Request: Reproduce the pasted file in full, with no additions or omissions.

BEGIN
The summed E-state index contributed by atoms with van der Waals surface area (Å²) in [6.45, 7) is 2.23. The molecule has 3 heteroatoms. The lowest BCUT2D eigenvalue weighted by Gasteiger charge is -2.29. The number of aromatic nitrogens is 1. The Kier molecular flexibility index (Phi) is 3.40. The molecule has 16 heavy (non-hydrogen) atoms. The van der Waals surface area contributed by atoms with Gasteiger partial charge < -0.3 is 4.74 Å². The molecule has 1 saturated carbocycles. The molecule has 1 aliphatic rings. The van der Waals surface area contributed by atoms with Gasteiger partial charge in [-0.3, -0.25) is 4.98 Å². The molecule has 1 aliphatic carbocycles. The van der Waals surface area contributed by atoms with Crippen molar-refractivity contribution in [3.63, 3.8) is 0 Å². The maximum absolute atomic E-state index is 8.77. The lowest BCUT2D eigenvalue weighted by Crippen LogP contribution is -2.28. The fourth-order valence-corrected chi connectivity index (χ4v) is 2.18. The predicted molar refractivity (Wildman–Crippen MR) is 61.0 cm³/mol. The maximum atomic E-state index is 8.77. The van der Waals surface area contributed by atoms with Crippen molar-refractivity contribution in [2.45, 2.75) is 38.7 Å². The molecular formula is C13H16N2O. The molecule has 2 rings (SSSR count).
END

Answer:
The summed E-state index contributed by atoms with van der Waals surface area (Å²) in [6.45, 7) is 2.23. The molecule has 3 heteroatoms. The lowest BCUT2D eigenvalue weighted by Gasteiger charge is -2.29. The number of aromatic nitrogens is 1. The Kier molecular flexibility index (Phi) is 3.40. The molecule has 16 heavy (non-hydrogen) atoms. The van der Waals surface area contributed by atoms with Gasteiger partial charge < -0.3 is 4.74 Å². The molecule has 1 saturated carbocycles. The molecule has 1 aliphatic rings. The van der Waals surface area contributed by atoms with Gasteiger partial charge in [-0.3, -0.25) is 4.98 Å². The molecule has 1 aliphatic carbocycles. The van der Waals surface area contributed by atoms with Crippen molar-refractivity contribution in [3.63, 3.8) is 0 Å². The maximum absolute atomic E-state index is 8.77. The lowest BCUT2D eigenvalue weighted by Crippen LogP contribution is -2.28. The fourth-order valence-corrected chi connectivity index (χ4v) is 2.18. The predicted molar refractivity (Wildman–Crippen MR) is 61.0 cm³/mol. The maximum atomic E-state index is 8.77. The van der Waals surface area contributed by atoms with Crippen molar-refractivity contribution in [2.45, 2.75) is 38.7 Å². The molecular formula is C13H16N2O. The molecule has 2 rings (SSSR count).